Cybercommand was the intelligence and cyberwarfare arm of the Compact. While its functions paralleled older Earth organizations such as the American Central Intelligence Agency and Britain’s MI6, it’s was modeled on Russia’s Federal Security Bureau and its Soviet predecessor, the KGB, to bring it in line with the rest of the military hierarchy. Unlike the other services, Cybercommand eschewed traditional army and navy ranks in favor of generic grade designations. For instance, an ensign in the Navy or first lieutenant in the Marines would be an O-1.
The G-5 served as the five-star officer in charge of Cybercommand. The service was noted for its nearly featureless uniforms, using rank and service insignia only when personnel served on Navy vessels or in Border Guard or Marines Corps units.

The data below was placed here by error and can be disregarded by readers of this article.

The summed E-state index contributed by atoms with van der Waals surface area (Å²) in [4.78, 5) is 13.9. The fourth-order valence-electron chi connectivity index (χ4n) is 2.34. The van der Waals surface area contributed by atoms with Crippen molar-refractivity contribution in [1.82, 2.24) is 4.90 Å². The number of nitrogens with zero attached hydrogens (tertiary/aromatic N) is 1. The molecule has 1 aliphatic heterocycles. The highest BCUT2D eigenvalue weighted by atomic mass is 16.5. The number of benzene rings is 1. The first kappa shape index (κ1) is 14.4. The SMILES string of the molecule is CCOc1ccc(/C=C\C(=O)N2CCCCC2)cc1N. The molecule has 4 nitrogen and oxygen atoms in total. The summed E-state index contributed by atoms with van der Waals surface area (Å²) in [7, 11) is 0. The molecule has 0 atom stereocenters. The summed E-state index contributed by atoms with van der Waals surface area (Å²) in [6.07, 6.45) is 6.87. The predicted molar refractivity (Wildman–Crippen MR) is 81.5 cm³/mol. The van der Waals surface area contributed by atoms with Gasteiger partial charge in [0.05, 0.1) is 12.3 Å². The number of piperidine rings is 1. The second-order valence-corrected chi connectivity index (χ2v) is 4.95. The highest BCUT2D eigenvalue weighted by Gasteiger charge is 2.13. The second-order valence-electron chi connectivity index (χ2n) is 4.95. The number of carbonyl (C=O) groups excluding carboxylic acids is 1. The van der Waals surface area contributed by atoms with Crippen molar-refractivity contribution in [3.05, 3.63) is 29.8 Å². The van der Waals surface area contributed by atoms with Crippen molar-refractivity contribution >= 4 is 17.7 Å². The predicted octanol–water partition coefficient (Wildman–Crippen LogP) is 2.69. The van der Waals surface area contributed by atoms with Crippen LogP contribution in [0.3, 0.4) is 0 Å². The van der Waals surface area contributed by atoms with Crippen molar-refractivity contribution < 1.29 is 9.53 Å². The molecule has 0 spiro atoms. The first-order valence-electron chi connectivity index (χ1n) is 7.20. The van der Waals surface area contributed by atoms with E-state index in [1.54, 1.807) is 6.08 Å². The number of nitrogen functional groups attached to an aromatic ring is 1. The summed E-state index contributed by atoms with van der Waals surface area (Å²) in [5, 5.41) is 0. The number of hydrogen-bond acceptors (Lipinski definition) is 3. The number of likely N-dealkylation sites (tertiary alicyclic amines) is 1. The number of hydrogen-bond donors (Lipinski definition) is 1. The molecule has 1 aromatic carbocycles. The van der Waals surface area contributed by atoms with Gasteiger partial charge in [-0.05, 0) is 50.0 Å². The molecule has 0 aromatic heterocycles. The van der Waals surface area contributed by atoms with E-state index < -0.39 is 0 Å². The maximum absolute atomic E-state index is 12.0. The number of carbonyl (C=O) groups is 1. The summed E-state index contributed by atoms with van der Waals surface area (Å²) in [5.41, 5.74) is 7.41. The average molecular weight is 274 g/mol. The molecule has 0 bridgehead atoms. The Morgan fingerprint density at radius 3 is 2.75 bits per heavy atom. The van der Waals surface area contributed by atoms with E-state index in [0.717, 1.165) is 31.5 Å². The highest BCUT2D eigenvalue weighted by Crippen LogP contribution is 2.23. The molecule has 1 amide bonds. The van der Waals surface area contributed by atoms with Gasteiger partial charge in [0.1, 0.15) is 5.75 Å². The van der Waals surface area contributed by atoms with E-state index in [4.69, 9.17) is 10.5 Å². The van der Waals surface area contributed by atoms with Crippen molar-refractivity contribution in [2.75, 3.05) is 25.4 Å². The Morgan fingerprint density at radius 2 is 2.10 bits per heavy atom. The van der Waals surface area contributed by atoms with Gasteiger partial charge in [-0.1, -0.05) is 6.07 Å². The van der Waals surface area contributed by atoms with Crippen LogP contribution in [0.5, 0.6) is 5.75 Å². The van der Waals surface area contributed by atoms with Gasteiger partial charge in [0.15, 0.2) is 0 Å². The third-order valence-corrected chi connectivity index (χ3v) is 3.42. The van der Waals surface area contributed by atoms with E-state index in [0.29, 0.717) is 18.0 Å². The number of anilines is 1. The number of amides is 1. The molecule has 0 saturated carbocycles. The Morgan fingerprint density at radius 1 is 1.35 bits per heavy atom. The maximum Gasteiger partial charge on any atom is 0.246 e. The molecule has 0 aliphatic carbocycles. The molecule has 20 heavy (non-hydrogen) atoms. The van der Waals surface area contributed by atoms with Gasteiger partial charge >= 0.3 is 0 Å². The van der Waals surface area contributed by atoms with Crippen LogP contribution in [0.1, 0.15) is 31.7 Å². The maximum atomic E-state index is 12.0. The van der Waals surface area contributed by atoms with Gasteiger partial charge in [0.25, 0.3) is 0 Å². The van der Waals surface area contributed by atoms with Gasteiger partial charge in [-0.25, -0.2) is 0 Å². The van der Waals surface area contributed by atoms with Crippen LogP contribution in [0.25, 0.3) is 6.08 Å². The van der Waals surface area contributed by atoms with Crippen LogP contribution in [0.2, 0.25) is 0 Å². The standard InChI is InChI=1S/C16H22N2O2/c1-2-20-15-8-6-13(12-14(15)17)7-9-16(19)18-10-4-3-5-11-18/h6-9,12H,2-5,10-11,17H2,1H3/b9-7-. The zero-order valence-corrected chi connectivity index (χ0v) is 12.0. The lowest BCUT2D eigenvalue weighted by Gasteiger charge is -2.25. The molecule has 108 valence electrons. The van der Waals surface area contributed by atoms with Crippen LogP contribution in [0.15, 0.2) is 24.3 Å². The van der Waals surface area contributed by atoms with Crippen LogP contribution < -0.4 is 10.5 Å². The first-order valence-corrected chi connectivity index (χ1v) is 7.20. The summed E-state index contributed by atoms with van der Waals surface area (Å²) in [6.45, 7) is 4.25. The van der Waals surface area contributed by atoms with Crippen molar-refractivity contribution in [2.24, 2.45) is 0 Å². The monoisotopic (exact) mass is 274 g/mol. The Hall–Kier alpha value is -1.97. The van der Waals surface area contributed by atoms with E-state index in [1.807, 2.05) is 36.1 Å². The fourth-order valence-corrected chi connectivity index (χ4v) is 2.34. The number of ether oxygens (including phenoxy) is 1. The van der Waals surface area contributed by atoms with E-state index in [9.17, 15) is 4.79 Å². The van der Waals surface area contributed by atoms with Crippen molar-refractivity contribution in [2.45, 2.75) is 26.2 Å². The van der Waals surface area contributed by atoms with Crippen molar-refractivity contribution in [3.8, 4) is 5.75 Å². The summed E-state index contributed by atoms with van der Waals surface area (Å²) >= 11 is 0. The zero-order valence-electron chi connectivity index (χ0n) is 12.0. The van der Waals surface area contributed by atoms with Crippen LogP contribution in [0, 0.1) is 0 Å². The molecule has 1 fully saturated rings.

Cybercommand personnel wore black uniforms with no insignia, preferring to palm tattoos for identification and rank and division display.
Field agents were known to abduct targets for interrogation. While following a strict protocol forbidding torture, their tactics could fall into the realm of “enhanced interrogation.” Captain Hideki Okada endured hours in a white room deprived of his clothes while agents questioned him.
Such was the secrecy around Cybercommand that even Navy personnel assigned to its vessels did not know the nomenclature or even the appearance of the ships. Non-Cybercommand passengers are also kept from seeing the ships.